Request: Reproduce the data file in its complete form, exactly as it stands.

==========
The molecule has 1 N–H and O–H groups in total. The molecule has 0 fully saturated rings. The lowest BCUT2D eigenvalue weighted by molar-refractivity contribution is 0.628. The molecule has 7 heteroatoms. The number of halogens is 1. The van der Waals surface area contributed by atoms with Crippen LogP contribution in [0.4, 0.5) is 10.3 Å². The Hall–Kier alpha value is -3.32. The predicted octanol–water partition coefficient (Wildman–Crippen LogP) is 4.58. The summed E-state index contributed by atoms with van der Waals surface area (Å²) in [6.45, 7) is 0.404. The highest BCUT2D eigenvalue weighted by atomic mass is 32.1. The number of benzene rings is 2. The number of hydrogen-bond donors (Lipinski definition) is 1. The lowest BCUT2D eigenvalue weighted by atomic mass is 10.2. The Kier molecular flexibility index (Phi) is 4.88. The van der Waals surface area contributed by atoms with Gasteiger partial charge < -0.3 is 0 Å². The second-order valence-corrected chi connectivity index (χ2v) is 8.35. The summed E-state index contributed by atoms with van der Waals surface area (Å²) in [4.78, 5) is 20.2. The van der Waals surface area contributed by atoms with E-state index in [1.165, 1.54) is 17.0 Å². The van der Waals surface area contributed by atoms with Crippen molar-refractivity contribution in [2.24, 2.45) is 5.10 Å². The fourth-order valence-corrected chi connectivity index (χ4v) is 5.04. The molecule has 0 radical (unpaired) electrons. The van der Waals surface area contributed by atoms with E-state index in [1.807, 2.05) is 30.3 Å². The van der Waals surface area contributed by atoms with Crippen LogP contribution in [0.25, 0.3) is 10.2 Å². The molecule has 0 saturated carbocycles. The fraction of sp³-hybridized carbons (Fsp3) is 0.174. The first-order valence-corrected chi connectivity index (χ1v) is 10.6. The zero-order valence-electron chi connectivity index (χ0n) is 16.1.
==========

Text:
The molecule has 1 N–H and O–H groups in total. The molecule has 0 fully saturated rings. The lowest BCUT2D eigenvalue weighted by molar-refractivity contribution is 0.628. The molecule has 7 heteroatoms. The number of halogens is 1. The van der Waals surface area contributed by atoms with Crippen LogP contribution in [0.4, 0.5) is 10.3 Å². The Hall–Kier alpha value is -3.32. The predicted octanol–water partition coefficient (Wildman–Crippen LogP) is 4.58. The summed E-state index contributed by atoms with van der Waals surface area (Å²) in [6.45, 7) is 0.404. The highest BCUT2D eigenvalue weighted by atomic mass is 32.1. The number of benzene rings is 2. The number of hydrogen-bond donors (Lipinski definition) is 1. The lowest BCUT2D eigenvalue weighted by atomic mass is 10.2. The Kier molecular flexibility index (Phi) is 4.88. The van der Waals surface area contributed by atoms with Gasteiger partial charge < -0.3 is 0 Å². The second-order valence-corrected chi connectivity index (χ2v) is 8.35. The summed E-state index contributed by atoms with van der Waals surface area (Å²) in [4.78, 5) is 20.2. The van der Waals surface area contributed by atoms with E-state index in [1.165, 1.54) is 17.0 Å². The van der Waals surface area contributed by atoms with Crippen molar-refractivity contribution in [2.24, 2.45) is 5.10 Å². The fourth-order valence-corrected chi connectivity index (χ4v) is 5.04. The molecule has 0 radical (unpaired) electrons. The van der Waals surface area contributed by atoms with E-state index in [1.807, 2.05) is 30.3 Å². The van der Waals surface area contributed by atoms with Crippen LogP contribution in [0.25, 0.3) is 10.2 Å². The molecule has 0 saturated carbocycles. The fraction of sp³-hybridized carbons (Fsp3) is 0.174. The first-order valence-corrected chi connectivity index (χ1v) is 10.6. The zero-order valence-electron chi connectivity index (χ0n) is 16.1.